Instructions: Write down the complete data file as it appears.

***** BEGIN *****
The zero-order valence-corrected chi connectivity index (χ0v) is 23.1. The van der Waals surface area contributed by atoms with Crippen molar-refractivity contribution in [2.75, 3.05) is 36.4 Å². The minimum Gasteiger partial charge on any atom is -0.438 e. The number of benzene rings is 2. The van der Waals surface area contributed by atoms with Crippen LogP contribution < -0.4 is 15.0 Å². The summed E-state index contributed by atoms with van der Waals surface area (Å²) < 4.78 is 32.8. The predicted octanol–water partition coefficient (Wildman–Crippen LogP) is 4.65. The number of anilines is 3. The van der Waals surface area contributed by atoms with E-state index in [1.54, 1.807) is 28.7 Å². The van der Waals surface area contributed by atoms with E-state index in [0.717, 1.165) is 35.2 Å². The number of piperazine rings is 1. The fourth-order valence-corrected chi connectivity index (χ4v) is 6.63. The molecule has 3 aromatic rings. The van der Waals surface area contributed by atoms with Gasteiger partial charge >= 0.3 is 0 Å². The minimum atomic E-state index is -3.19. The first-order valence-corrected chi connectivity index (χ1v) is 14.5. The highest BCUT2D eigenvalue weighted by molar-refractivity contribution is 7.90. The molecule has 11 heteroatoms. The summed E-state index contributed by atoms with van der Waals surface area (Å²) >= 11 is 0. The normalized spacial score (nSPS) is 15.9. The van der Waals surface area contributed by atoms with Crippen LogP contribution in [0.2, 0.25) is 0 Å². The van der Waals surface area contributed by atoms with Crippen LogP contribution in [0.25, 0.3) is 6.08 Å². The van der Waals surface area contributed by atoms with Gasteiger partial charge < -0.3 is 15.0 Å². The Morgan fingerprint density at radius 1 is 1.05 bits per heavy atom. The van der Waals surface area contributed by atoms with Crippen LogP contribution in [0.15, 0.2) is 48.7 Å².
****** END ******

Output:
The zero-order valence-corrected chi connectivity index (χ0v) is 23.1. The van der Waals surface area contributed by atoms with Crippen molar-refractivity contribution in [2.75, 3.05) is 36.4 Å². The minimum Gasteiger partial charge on any atom is -0.438 e. The number of benzene rings is 2. The van der Waals surface area contributed by atoms with Crippen LogP contribution < -0.4 is 15.0 Å². The summed E-state index contributed by atoms with van der Waals surface area (Å²) < 4.78 is 32.8. The predicted octanol–water partition coefficient (Wildman–Crippen LogP) is 4.65. The number of anilines is 3. The van der Waals surface area contributed by atoms with E-state index in [1.54, 1.807) is 28.7 Å². The van der Waals surface area contributed by atoms with E-state index in [0.717, 1.165) is 35.2 Å². The number of piperazine rings is 1. The fourth-order valence-corrected chi connectivity index (χ4v) is 6.63. The molecule has 3 aromatic rings. The van der Waals surface area contributed by atoms with Gasteiger partial charge >= 0.3 is 0 Å². The minimum atomic E-state index is -3.19. The first-order valence-corrected chi connectivity index (χ1v) is 14.5. The highest BCUT2D eigenvalue weighted by molar-refractivity contribution is 7.90. The molecule has 11 heteroatoms. The summed E-state index contributed by atoms with van der Waals surface area (Å²) >= 11 is 0. The normalized spacial score (nSPS) is 15.9. The van der Waals surface area contributed by atoms with Crippen LogP contribution in [0.2, 0.25) is 0 Å². The van der Waals surface area contributed by atoms with Crippen LogP contribution in [0.25, 0.3) is 6.08 Å². The van der Waals surface area contributed by atoms with Gasteiger partial charge < -0.3 is 15.0 Å². The Morgan fingerprint density at radius 1 is 1.05 bits per heavy atom. The van der Waals surface area contributed by atoms with Crippen LogP contribution in [0.15, 0.2) is 48.7 Å².